Thu | Oct 17, 2019

Coping with mental illness in the family

Published:Saturday | June 22, 2019 | 12:21 AMCecelia Campbell-Livingston/Gleaner Writer

It’s like holding on

When my grip is lost

I still feed my insecurity when I know the cost

Is it taking over?

Will it bury me?

Or will clarity become the cure for my disease?”

– Disease – Beartooth

He looks sane, he acts sane, but suddenly, one day, he goes berserk, doing unspeakable things that rip the family apart. They struggle to make sense of all that has happened, their emotions ranging from anger, to guilt, to bewilderment.

Mental illness is not easy to deal with, especially when it seems to ‘come on suddenly’. The ripple effect on families can be devastating as it creates tension and doubt. Most of all, the person may never be viewed in the same light ever again.

For insight on how to deal with the situation like this, Family and Religion reached out to psychotherapist Vassell O’Gilvie.

O’Gilvie, in responding to the question of whether Jamaicans are sensitised enough to deal with mental illness, said many factors contribute to how it is viewed. He said, a lot more work needs to be done in sensitising Jamaicans about the illness.

“We do not respond quickly to mental breakdown because there is stigma attached to mental illness. We make excuses for the man or woman who abuses his family. We blame his or her behaviour on the victim or the system,” said O’Gilvie, adding that what should be done instead is intervention by confronting the individual about their “anger” and getting help for them.

“Help can come through professional means – seeing a therapist, speaking to a clergy – a friend, or another family member, etc. The key is to express your feelings in a controlled manner that can avoid further disaster,” he noted.

O’Gilvie stressed the importance of taking that kind of approach seriously as, he said, a lot of people do not have good coping skills and their behaviour is connected to how they are feeling. For him, people who feel good about themselves are less likely to engage in aggression or violence.

“Destructive behaviours can take many forms, which can be expressed in rage that is out of control, either verbally or physically. Anger can also be seen in ways where the individual is overly critical of their spouse or family members. Anger can also be expressed by individuals withdrawing their affection. This behaviour is very prevalent in marriages,” he said.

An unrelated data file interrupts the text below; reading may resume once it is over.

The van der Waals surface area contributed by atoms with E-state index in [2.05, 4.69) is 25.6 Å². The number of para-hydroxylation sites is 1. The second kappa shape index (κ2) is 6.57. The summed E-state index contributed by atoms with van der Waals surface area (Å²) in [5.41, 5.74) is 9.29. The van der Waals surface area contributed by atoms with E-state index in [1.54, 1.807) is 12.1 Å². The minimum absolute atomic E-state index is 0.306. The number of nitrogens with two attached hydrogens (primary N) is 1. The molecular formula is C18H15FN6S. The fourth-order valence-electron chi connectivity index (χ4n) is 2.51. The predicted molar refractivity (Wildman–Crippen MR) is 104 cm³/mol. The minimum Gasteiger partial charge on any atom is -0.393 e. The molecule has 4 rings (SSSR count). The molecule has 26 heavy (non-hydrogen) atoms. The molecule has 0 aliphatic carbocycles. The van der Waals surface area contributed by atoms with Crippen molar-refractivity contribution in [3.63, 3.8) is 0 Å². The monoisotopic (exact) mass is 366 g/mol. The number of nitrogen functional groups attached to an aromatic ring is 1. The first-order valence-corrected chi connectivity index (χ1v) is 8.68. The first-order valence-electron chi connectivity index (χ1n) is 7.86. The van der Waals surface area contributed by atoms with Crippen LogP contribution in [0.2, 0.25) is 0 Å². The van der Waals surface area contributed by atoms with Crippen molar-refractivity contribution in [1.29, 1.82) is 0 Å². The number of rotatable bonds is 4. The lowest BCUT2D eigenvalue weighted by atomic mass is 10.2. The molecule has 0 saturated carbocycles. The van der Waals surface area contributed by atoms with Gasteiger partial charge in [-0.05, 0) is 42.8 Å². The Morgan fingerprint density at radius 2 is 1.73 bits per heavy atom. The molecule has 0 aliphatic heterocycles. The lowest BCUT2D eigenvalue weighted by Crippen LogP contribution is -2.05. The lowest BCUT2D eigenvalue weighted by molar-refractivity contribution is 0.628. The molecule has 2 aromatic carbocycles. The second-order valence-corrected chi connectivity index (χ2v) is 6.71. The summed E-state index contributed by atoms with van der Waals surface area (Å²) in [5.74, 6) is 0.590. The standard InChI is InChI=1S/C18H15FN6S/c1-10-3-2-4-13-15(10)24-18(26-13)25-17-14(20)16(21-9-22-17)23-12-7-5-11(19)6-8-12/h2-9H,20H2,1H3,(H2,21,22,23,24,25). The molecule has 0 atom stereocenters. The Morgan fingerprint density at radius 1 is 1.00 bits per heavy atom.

O’Gilvie said it is unfortunate that many families remain potential victims to that kind of explosive situation. The good news, he said, is that the situation can be avoided by persons being more sensitive to the needs of family members.

“It is important that we think about people as we think about ourself. People are hurting in many ways. Many persons are going through depression, stressful situations, and they lack good coping skills. So it is important that we pay attention to the signs. Some of the signs are irritability, lack of patience, low self-esteem, anxiety about the present and future, lack of compassion, neglecting of health, financial instability, and emotional trauma,” he said.

O’Gilvie shared that it is important to stop minimising destructive behaviour and instead support behaviours that are positive and enriching.

He said that there can never be too much love and understanding given to those who need it most. Learning institutions, he pointed out, should also play their part by helping to educate youngsters about mental health issues and encouraging them to express their feeling in a controlled manner.

“Take the stigma out of seeking help and see it as something positive and uplifting. This must start very early – from primary school. I am hopeful that we will overcome and build a strong Jamaican society with men and women who respect and love one another. I hope for the day when men will take care of their women and children by loving them and shielding them from hurt and pain. Make domestic violence a thing of the past,” O’Gilvie said.